The advantages of frequent shipping


The advantages of frequent shipping

I’ve been preaching a lot lately about the importance of creating a culture of frequent shipping.

Whether it’s with my own team or while helping out some early stage startups, I keep finding myself explaining why it’s so important to stop thinking that things are not 100% ready and just ship them.

First, let me start by saying this: agile development does not guarantee frequent shipping; a team can work in an agile methodology, run short sprints and still release new versions to the market in a very slow pace.

What I'm taking about is the mindset to constantly put your deliverables to the test with real users, in real-world conditions, even when things are not fully ready. It’s the urge to show the world what you’ve created, even if it’s in early stages or provides limited functionality. 

Shipping is that moment when the rubber meets the road and interesting things happen. 

And yes, working with this mindset requires further effort: you need to break down pieces of functionality into smaller chunks that still provide value. It's not easy, but it totally pays off. 

Let me explain why I’m so fanatic about it: 

1. Shipping helps you validate your ideas quickly

I’ve seen young entrepreneurs working months (and even years) on building their first MVP. They spend their precious time and money on prioritizing features that are not top priority, instead of running small experiments and gain the confidence that their main ideas and assumptions are even worth the effort. 

The same happens in larger companies where new products or new features are being developed for too long, aiming for one shot at the target as if things ever work perfectly in the first attempt.

Getting into a shipping mindset doesn’t mean you need to work faster, but it means you need to work smarter: find the most viable elements in your product, plan for smaller releases, and release them frequently and incrementally. Each release helps you gain more knowledge and gets you closer to success,

The advantages of frequent shipping - the mobile spoon

In theory, fewer product drops can save the overhead caused by each release. If you spend less on packaging, regression, releases, etc. the team can better concentrate on the actual development, but that's just in theory: 

The advantages of frequent shipping - the mobile spoon

In reality, things never go according to plann, so it's much better to make the changes before you spend too much time and effort on the wrong things:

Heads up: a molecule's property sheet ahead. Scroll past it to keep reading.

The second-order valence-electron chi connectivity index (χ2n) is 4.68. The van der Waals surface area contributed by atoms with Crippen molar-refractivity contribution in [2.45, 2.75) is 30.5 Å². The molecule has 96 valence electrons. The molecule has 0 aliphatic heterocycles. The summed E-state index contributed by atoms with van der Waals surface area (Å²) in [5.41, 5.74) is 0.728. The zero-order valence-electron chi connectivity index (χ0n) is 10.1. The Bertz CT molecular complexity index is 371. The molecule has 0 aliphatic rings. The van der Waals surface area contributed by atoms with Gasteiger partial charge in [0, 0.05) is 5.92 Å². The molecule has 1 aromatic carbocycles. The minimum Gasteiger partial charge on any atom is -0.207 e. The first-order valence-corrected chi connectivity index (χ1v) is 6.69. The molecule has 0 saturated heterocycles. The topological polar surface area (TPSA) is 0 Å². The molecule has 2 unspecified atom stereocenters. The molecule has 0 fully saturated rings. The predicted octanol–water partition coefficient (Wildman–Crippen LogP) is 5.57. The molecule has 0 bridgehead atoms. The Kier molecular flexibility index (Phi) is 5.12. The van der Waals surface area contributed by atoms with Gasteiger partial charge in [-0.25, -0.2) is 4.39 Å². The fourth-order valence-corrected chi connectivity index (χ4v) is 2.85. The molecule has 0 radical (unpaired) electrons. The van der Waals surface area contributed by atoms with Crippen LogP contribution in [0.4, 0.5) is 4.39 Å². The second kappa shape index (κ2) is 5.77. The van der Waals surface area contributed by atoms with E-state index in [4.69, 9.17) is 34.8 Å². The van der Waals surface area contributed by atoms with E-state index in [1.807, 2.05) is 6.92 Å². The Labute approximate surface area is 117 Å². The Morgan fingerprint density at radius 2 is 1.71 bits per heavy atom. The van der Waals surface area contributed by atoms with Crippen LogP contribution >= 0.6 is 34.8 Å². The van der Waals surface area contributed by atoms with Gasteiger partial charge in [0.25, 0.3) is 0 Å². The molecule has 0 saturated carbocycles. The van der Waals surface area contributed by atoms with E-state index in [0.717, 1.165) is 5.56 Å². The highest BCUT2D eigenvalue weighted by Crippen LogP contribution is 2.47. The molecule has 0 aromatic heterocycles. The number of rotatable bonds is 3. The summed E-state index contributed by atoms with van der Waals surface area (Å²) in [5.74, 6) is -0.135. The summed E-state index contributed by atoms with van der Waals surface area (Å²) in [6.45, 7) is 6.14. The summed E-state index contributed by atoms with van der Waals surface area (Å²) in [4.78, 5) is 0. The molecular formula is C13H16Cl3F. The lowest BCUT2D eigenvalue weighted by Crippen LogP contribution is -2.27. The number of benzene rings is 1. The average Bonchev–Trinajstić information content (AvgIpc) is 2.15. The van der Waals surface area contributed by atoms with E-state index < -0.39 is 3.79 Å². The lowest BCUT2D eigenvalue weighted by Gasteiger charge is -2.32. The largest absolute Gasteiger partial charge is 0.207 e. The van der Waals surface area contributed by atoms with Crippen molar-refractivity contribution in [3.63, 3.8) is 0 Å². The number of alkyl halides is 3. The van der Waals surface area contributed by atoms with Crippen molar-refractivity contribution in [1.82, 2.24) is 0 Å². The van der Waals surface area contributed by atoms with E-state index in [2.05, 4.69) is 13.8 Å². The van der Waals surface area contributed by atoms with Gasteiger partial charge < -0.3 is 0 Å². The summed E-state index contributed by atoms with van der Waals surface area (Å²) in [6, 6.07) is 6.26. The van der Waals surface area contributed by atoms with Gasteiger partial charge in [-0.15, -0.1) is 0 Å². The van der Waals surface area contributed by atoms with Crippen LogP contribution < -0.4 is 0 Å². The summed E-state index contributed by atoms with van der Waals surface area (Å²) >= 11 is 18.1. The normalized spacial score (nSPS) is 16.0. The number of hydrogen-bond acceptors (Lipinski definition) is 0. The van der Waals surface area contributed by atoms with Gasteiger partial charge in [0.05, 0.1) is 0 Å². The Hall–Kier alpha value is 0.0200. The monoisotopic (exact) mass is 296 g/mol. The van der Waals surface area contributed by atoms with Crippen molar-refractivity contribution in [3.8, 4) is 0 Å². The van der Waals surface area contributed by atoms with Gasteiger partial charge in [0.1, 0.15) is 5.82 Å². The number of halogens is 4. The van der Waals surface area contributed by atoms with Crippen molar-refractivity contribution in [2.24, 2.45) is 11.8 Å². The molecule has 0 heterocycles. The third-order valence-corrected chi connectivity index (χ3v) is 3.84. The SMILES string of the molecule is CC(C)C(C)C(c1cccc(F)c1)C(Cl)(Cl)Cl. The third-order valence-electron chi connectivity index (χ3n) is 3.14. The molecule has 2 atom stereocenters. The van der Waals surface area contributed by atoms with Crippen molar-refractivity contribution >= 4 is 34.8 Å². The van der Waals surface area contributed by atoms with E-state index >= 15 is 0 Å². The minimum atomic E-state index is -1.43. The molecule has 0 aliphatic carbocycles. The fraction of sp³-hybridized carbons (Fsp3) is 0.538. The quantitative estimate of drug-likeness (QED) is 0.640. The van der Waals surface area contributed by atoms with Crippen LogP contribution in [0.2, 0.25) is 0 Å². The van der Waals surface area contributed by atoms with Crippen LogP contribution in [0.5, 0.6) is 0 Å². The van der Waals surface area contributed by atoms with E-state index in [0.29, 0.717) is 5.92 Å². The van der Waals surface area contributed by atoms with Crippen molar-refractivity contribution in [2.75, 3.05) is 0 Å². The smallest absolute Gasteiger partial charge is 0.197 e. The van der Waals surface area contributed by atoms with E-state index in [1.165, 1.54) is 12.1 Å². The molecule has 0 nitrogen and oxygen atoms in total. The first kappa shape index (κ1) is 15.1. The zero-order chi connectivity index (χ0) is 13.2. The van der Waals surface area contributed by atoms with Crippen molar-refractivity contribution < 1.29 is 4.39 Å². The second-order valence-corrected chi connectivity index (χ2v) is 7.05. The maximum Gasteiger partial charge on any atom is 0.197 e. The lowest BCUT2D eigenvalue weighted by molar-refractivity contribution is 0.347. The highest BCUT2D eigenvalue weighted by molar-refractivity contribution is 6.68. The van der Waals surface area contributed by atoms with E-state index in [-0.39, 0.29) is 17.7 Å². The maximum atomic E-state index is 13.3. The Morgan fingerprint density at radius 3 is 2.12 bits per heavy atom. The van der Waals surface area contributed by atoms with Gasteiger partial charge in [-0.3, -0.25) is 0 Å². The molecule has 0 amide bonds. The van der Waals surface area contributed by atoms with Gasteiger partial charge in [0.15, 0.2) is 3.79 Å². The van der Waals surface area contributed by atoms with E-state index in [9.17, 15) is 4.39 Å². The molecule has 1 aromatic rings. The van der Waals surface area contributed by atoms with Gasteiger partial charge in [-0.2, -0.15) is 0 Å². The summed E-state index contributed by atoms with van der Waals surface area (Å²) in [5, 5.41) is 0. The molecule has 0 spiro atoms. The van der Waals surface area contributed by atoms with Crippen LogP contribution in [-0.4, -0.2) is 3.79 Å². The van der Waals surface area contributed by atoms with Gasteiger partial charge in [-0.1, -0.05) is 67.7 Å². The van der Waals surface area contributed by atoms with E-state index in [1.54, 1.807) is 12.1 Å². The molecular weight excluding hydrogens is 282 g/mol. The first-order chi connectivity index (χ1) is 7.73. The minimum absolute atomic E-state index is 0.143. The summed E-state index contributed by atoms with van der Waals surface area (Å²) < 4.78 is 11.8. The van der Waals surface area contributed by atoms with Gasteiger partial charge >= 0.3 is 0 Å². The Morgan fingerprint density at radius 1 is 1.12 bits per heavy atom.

The advantages of frequent shipping - the mobile spoon

2. Shipping improves teamwork and communication

Good team communication is vital for efficient development and successful projects.
Sometimes all it takes is a short discussion with the product manager or one of the developers to figure out a way to solve a technical problem without even solving the technical problem at all (by bypassing it or compromising on the functionality).

The advantages of frequent shipping - communication and pragmatic decision making

As teams get closer to the shipping date, the level of communication, engagement, and overall accountability grows: long emails and endless Slack messages are replaced by short face to face meetings and pragmatic decisions are taken. 

The more you ship, the better you get in closing items hermetically, and the performance of the team improves. 

3. The power of forming a habit

I believe in small steps, backed by persistence, to achieve big goals. 
In that sense, shipping is like a muscle that needs to be trained in order to get stronger. 

You can’t replace 4 short workouts with 1 long workout. The impact is different and there are more chances to end up with an injury. 

Shipping a product, even a small incremental change, comes with an overhead: regression tests, packaging, deployment, app-stores submissions - those things cost, but as the habit grows, efficiency improves, those costs are decreasing and that “muscle” grows and improves.

The advantages of frequent shipping - forming a habit

The more you ship, the less you are dependent on a certain release. If things go wrong and features are delayed or fail to achieve the outcomes they were supposed to - there's always the next drop. 
In that sense, frequent shipping helps minimize the "trauma" caused by possible delays or feature drops.

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Gil Bouhnick The Mobile Spoon
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